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Microsoft is holding a little "show and tell" this week at the World Economic Forum in Davos, Switzerland by demonstrating its views of how users will interact with computers in the future.
Although many technologists are familiar with the concepts that make up what is generally referred to as "natural user interface" (NUI) -- technologies such as natural-language processing, multi-touch displays, and 3D sensors -- the public at large is much less savvy, but could potentially gain a lot, according to a survey that Microsoft just completed.
"A recent poll we conducted of about 6,000 people across six countries showed how nascent NUI is: Only about half of the respondents were familiar with the various emerging dimensions of NUI, such as 3D simulation technology. Yet nearly 90 percent of all audiences view natural and intuitive technologies as more than a fad," Steve Clayton, a Microsoft editor said in a post to The Official Microsoft Blog on Wednesday.
The view that technology will become not only ubiquitous but also nearly invisible in coming years, coupled with new and emerging ways to interact with computers, has been a Microsoft vision for two decades, starting with Microsoft co-founder and still chairman Bill Gates.
Among the demonstrations in Davos, the company will show off several of its most recent products -- including its Kinect 3D motion sensor, Windows Phone 7 with its multi-touch screen, and the new thinner version of the Surface multi-touch table computer.
Other technologies likely to come into play are high-quality image recognition systems and holographic displays.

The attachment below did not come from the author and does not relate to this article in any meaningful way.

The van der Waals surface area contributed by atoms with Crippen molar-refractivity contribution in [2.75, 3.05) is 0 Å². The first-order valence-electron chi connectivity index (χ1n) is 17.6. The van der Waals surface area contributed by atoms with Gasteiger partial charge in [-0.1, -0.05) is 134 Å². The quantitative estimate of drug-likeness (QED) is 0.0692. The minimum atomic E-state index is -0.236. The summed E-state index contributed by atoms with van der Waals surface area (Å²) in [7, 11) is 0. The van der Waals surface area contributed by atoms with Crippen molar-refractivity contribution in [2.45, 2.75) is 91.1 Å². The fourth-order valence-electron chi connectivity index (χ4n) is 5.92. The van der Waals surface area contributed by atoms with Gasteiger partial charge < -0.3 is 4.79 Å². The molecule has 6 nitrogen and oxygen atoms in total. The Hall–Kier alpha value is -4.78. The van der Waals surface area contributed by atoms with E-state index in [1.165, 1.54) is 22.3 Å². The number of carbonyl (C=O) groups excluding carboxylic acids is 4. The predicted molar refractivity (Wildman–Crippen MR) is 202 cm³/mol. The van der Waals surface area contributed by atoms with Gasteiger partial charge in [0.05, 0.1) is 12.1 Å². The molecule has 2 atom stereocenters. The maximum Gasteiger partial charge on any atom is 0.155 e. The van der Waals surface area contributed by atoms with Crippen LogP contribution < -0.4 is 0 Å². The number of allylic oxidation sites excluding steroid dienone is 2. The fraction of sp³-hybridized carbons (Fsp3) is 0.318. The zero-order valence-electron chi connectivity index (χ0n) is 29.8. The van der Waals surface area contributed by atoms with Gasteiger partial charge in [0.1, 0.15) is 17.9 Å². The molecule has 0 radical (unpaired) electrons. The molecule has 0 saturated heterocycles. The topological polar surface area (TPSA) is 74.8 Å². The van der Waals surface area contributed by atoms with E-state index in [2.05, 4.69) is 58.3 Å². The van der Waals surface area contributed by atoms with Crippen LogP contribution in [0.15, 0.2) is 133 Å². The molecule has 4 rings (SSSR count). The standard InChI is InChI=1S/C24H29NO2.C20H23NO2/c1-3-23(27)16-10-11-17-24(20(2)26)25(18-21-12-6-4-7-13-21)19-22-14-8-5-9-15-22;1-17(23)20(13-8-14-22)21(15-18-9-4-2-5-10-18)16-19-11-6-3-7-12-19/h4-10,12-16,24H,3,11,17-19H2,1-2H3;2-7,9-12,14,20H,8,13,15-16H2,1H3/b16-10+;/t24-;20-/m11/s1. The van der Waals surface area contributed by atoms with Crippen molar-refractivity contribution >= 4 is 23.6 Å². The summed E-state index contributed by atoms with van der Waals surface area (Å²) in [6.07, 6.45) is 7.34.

"By combining sensory inputs with the knowledge of what you're trying to do (contextual awareness), where you are and what is around you (environmental awareness), 3D simulation and anticipatory learning, we can foresee a future where technology becomes almost invisible," Clayton said.
"Seventy percent of those polled believe natural and intuitive technology can help improve health care, education, workplace productivity and other societal issues," Clayton added. There are many areas for synergy.
For instance, Kinect was designed merely as a controller-less games controller for the Xbox 360 console. However, engineering students at the University of Washington recently adapted it to provide force feedback technology for doctors using robotic surgical instruments.
Indeed, Microsoft has already signaled that it will create ways to link Kinect into Windows, making it possible to control a PC with gestures and voice commands.
"These benefits are not some far-off pipedream. Even in this early phase, we see amazing ways in which 'natural' can be applied to solve real-world problems," Clayton said.